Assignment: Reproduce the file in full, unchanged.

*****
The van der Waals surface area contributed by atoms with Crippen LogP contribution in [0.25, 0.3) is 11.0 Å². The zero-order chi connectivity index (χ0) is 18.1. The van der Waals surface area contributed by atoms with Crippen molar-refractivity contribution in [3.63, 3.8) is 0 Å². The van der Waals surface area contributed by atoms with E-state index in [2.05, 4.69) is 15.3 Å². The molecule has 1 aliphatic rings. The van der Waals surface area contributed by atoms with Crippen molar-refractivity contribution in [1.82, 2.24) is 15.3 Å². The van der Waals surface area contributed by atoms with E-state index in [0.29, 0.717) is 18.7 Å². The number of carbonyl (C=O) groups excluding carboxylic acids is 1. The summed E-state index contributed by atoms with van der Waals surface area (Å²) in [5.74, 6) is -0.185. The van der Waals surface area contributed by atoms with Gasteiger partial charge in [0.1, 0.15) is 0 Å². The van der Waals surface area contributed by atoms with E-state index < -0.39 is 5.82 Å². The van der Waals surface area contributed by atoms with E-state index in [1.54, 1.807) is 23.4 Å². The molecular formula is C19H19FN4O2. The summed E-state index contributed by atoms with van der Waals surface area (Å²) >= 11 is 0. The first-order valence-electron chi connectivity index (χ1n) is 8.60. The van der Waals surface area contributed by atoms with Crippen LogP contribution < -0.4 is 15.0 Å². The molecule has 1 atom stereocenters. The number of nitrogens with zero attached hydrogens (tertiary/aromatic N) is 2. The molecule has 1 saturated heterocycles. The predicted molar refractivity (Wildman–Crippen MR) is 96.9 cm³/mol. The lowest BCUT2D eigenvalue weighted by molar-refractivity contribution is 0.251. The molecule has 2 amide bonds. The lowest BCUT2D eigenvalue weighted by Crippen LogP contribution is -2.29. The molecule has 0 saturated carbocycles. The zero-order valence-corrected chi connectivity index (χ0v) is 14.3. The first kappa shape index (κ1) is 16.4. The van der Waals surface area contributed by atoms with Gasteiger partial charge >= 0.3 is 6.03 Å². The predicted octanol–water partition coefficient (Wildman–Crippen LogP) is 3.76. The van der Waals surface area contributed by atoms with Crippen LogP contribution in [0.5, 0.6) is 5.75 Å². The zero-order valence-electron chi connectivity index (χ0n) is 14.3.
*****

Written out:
The van der Waals surface area contributed by atoms with Crippen LogP contribution in [0.25, 0.3) is 11.0 Å². The zero-order chi connectivity index (χ0) is 18.1. The van der Waals surface area contributed by atoms with Crippen molar-refractivity contribution in [3.63, 3.8) is 0 Å². The van der Waals surface area contributed by atoms with E-state index in [2.05, 4.69) is 15.3 Å². The molecule has 1 aliphatic rings. The van der Waals surface area contributed by atoms with Crippen molar-refractivity contribution in [1.82, 2.24) is 15.3 Å². The van der Waals surface area contributed by atoms with E-state index in [0.29, 0.717) is 18.7 Å². The number of carbonyl (C=O) groups excluding carboxylic acids is 1. The summed E-state index contributed by atoms with van der Waals surface area (Å²) in [5.74, 6) is -0.185. The van der Waals surface area contributed by atoms with Gasteiger partial charge in [0.1, 0.15) is 0 Å². The van der Waals surface area contributed by atoms with E-state index < -0.39 is 5.82 Å². The van der Waals surface area contributed by atoms with E-state index in [1.54, 1.807) is 23.4 Å². The molecular formula is C19H19FN4O2. The summed E-state index contributed by atoms with van der Waals surface area (Å²) >= 11 is 0. The first-order valence-electron chi connectivity index (χ1n) is 8.60. The van der Waals surface area contributed by atoms with Crippen LogP contribution < -0.4 is 15.0 Å². The molecule has 1 atom stereocenters. The number of nitrogens with zero attached hydrogens (tertiary/aromatic N) is 2. The molecule has 1 saturated heterocycles. The predicted molar refractivity (Wildman–Crippen MR) is 96.9 cm³/mol. The lowest BCUT2D eigenvalue weighted by molar-refractivity contribution is 0.251. The molecule has 2 amide bonds. The lowest BCUT2D eigenvalue weighted by Crippen LogP contribution is -2.29. The molecule has 0 saturated carbocycles. The zero-order valence-corrected chi connectivity index (χ0v) is 14.3. The first kappa shape index (κ1) is 16.4. The van der Waals surface area contributed by atoms with Gasteiger partial charge >= 0.3 is 6.03 Å². The predicted octanol–water partition coefficient (Wildman–Crippen LogP) is 3.76. The van der Waals surface area contributed by atoms with Crippen LogP contribution in [0.5, 0.6) is 5.75 Å². The zero-order valence-electron chi connectivity index (χ0n) is 14.3.